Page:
The inclusion criteria included: 1, provisional clinical presentation of advanced stage of ovarian cancer (Stage III c stage IV); 2, features of ultrasound or CT- scan compatible with malignancy; 3, elevated CA - 125; 4, impossible optimal cytoreductive surgery without neoadjuvant chemotherapy; 5, not acceptable methods for sampling, such as peripheral lymphadenopathy, and 6, deep pelvic palpable tumor and safely accessible to sampling through recto vaginal examination. The evaluated variables included the complaint of patients, patients' age, performance Status, the character of masses on sonography, the level of tumor marker, the histology of tumor, the accuracy of tissue biopsy, and needle site metastases. An informed consent was obtained from each participant prior to study entrance. Initially, pain medication by 800 mg gelofen began for all patients. After recto vaginal examination, transvaginal sonography guided core needle biopsy in standard fashion was performed by a 16-gauge needle biopsy (Soja -Machi, Japan). The duration of biopsy procedure was about 10 minutes. During the first 2 hours of sampling, the monitoring of vital signs was performed every half hour and, then, every hour up to 4 hours; then, the patients were discharged. All patients underwent cytoreductive surgery after 3 to 6 courses of neoadjuvant chemotherapy. To reduce the risk of invasion in needle site, during surgery, we removed more upper vaginal walls.

3. Results

A total of 12 women with a presumptive diagnosis of stage III c or IV ovarian cancer entered to the study and were evaluated. The demographic characteristics of the patients are shown in Table 1; the mean age of the patients was 56.75 years. The average level of marker CA - 125 was 1837. Papillary serous carcinoma was reported in the majority of samples. Adequate sample was obtained by transvaginal core needle biopsy, and cancer diagnosis was confirmed in all cases, correlated with final pathology report after surgery. The best result was that 2/3 of patients (stage III c or IV) operated optimal debulking surgery.

Table 1. Demographic Characteristics of Patients Underwent Transvaginal Core Needle Biopsy Guided Sonography
PatientAgeCA-125Performance statusPathologyOutcome
18211000High grade papillary serousOptimal debulking after 4 courses of neoadjuvant chemotherapy
25376000Poorly differentiated adenocarcinomaOptimal debulking after 3 courses of neoadjuvant chemotherapy
3471350Papillary serous carcinomaOptimal debulking after 3 courses of neoadjuvant chemotherapy
4615003High grade papillary serousDeath after 3 courses of neoadjuvant chemotherapy due to morbidity of CVA and DM
5487000High grade papillary serousOptimal debulking after 3 courses of neoadjuvant chemotherapy
6737002High grade papillary serousUnacceptable chemotherapy or any other treatment
75515001Poorly differentiated papillary serousOptimal debulking after 4 courses of neoadjuvant chemotherapy
8532600Papillary serous carcinomaOptimal debulking after 6 courses of neoadjuvant chemotherapy
97212002Poorly differentiated transitional carcinomaDeath after 2 courses of neoadjuvant chemotherapy due to COPD
104551000Papillary serous carcinomaOptimal debulking after 4 courses of neoadjuvant chemotherapy
11277600High grade mocinous cystadenocarcinoma
126525000Papillary serous carcinomaOptimal debulking after 4 optimal debulking

There was no case of excessive hemorrhage or hemodynamic instability. There was mild discomfort during the procedure in all patients, which settled as soon as the procedure was completed, and no patients except 1 requested analgesic. In all patients with cancer diagnosis at first biopsy, the pathology was consistent with the pathology obtained after surgery.

4. Discussion

According to the results of this study, transvaginal core needle biopsy under the guide of sonography was a suitable approach in the diagnosis of advanced ovarian cancer suspected non-optimal surgery, and 100% success rate without serious complication was found. In a study conducted by Volpi et al., one false-negative histological evaluation and one inadequate sample were without major complications (3, 5). Obviously, we recommend this approach only for the advanced stages of ovarian cancer to avoid tumor spillage by any diagnostic sampling method of ovarian carcinoma. In suspected cases with ovarian cancer candidate to neoadjuvant chemotherapy, an accurate tissue diagnosis is mandatory. Since cytology is not enough accurate as histology, it is better to obtain tissue biopsy as possible. To avoid the risk of iatrogenic abdominal wall metastasis, transvaginal core needle biopsy under the guide of sonography is a useful alternative method. Moreover, the risk of needle site metastasis is reduced by eliminating most of the upper vaginal wall during cytoreductive surgery (7, 8). We must note that the success rate of this procedure depends on the experienced operator, the depth of the biopsy target, the deflection tumor, encapsulates pelvic mass, and appropriate cases (7). A 100% success rate was obtained in our procedure due to skillful team. Another benefit of this method is that it is easier to perform than other exploratory procedures; thus, it can be alternative tissue sampling by laparoscopy or laparotomy and avoids general anesthesia. In addition, this procedure is associated with possible needle site metastasis. However, it permits applying optimal surgery when highly invasive surgery is anticipated. Likewise, less surgical time duration and more effective tumor debunking due to tumor shrinkage after neo-adjuvant chemotherapy are other advantages of this method (8). The median survival rate in patients with ovarian cancer in stage III c, IV, who achieved optimally debulked and adjuvant chemotherapy, was about 66 months. Half of the recurrences in these patients occurred during first 2 years after the end of treatment. Since the study took about 1 year, we did not have any recurrence at this time. Therefore, based on what was mentioned above, sonographic guided core needle biopsy led to the pathologic diagnosis of malignant ovarian masses with high accuracy and safety rate and omits the risk of needle site metastasis in suitable selected cases.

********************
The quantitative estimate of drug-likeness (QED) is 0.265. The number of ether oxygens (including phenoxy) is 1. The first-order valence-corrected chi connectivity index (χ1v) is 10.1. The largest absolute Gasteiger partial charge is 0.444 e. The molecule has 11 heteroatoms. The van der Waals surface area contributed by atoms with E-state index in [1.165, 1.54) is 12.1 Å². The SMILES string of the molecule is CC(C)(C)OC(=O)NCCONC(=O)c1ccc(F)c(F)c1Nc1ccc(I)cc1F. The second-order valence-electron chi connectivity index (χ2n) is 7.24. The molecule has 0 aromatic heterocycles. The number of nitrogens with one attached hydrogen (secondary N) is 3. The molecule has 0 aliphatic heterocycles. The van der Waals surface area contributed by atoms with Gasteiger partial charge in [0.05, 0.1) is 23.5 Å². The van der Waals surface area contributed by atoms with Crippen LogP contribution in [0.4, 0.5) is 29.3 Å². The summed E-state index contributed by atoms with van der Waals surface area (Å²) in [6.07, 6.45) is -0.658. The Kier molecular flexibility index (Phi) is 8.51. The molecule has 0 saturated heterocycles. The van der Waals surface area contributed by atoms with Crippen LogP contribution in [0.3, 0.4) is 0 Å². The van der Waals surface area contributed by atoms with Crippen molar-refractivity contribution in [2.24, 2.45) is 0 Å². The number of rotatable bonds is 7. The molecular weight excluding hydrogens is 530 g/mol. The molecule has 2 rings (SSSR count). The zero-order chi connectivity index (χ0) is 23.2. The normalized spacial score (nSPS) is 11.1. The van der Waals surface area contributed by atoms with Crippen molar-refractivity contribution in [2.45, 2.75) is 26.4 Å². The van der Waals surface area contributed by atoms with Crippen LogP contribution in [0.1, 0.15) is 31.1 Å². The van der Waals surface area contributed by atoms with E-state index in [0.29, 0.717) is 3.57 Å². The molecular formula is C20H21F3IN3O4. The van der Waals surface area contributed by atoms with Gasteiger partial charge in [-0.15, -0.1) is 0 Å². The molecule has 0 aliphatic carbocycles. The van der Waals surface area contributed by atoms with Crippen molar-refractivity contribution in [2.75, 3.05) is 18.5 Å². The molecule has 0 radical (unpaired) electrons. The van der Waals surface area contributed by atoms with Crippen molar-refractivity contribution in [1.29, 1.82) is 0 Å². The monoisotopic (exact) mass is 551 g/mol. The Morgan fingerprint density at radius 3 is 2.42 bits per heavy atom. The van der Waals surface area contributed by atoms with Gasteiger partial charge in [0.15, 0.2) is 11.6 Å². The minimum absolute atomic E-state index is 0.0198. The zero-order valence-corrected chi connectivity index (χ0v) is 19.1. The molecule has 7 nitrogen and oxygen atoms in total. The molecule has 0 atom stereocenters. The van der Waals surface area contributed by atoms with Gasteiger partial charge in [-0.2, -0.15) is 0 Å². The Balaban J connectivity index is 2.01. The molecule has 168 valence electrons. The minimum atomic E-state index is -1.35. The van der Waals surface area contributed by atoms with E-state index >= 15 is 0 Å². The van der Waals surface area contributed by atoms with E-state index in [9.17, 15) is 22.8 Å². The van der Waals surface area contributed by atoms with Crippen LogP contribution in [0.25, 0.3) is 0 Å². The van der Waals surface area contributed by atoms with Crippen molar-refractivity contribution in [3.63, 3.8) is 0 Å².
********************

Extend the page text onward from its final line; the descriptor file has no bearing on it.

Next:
We did not have any limitations in this study and all patients had good cooperation with our team. Transvaginal core needle biopsy of ovarian mass under the guide of sonography is an acceptable and preferable approach in distinguishing ovarian cancer cases, which require neoadjuvant chemotherapy.

Since the overall follow up time of this study is short, more time is needed to evaluate the accurate benefit of this approach on the disease free survival in advanced ovarian cancer.

Acknowledgements

Footnotes